The tops are another story. The tops of the shocks come quite close to the underside of the bed, and the overall tight fit meant that I was turning the wrenches 45 degrees or so at a time. Here’s a photo of the top of the rear passenger shock. Note the limited space between the top of the rod and the underside of the bed. This precluded the use of a deep socket, which was inconvenient, but no major deal.
The driver’s side rear shock had its own challenge on top, too. While there was ample space above the top mount, there was very little around it. I had to slip a socket wrench between the frame and the underside of the bed to get at it. The hold-down nut was accessed through a hole in the frame (indicated by the arrow), which I can only assume is there for this very purpose.
The Bilstein rear shocks are shipped with the rods fully compressed into the shock cylinder. Once the wrapping is removed, the shock quickly expands to its full length, which is about 8" longer than the installed length. (There may have been some clever way to install while the shock was still compressed, but I couldn’t figure it out.) The only way to install them was to put the tops in first, then compress them from the bottom until they fit into their mounting brackets.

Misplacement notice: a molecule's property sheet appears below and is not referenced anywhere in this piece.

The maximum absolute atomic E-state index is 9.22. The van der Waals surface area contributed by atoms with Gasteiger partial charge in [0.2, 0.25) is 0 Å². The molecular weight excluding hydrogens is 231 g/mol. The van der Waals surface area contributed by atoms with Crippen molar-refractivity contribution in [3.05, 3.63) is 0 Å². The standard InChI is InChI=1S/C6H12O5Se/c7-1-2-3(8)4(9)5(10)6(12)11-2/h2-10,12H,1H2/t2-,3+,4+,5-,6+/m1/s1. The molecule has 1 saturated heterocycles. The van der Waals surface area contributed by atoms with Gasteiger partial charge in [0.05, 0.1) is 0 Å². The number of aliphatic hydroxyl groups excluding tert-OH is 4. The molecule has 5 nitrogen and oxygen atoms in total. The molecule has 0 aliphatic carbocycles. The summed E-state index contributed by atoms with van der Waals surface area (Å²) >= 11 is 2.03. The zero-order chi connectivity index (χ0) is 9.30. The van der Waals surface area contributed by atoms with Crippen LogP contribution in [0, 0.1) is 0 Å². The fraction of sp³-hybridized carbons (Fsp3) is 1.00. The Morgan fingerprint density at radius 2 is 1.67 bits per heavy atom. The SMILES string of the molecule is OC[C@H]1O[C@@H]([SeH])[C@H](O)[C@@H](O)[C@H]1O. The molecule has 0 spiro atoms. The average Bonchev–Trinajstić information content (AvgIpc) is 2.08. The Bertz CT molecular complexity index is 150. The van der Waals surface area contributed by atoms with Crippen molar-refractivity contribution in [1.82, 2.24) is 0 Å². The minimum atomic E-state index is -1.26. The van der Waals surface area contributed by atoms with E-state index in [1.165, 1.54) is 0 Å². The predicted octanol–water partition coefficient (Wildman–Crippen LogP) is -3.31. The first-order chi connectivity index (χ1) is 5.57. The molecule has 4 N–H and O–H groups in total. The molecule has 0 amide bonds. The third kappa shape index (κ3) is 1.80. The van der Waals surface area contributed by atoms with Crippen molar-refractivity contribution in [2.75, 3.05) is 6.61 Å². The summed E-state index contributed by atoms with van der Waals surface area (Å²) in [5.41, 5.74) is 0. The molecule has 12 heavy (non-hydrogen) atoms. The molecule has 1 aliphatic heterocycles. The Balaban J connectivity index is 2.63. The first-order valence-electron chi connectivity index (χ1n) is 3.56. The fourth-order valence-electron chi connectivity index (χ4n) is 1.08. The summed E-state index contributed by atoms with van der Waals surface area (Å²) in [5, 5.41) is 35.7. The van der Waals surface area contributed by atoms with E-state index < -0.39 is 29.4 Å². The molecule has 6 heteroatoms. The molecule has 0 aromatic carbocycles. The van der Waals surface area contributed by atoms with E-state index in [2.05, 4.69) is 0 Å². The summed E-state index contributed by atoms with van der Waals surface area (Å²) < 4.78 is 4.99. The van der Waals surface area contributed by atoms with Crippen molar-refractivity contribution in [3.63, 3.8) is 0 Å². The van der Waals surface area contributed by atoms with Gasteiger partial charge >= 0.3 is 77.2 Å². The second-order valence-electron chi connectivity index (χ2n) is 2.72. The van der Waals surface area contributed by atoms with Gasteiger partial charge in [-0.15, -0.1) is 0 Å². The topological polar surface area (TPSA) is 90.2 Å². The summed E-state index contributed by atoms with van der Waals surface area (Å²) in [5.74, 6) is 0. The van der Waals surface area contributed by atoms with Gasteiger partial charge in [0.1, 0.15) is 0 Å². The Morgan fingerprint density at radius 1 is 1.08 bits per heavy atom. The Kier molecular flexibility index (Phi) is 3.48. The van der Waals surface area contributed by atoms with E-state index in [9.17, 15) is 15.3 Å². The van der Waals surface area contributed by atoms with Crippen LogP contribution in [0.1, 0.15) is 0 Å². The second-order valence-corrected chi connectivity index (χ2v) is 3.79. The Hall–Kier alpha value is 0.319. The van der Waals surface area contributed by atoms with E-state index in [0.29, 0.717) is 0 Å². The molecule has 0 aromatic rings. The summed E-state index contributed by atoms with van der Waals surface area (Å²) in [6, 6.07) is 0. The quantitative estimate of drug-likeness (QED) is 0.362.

This photo is of the rear passenger shock installed on top. There was barely enough room to get the Allen wrench into the top of the rod, and not much room for tightening the fastening nut.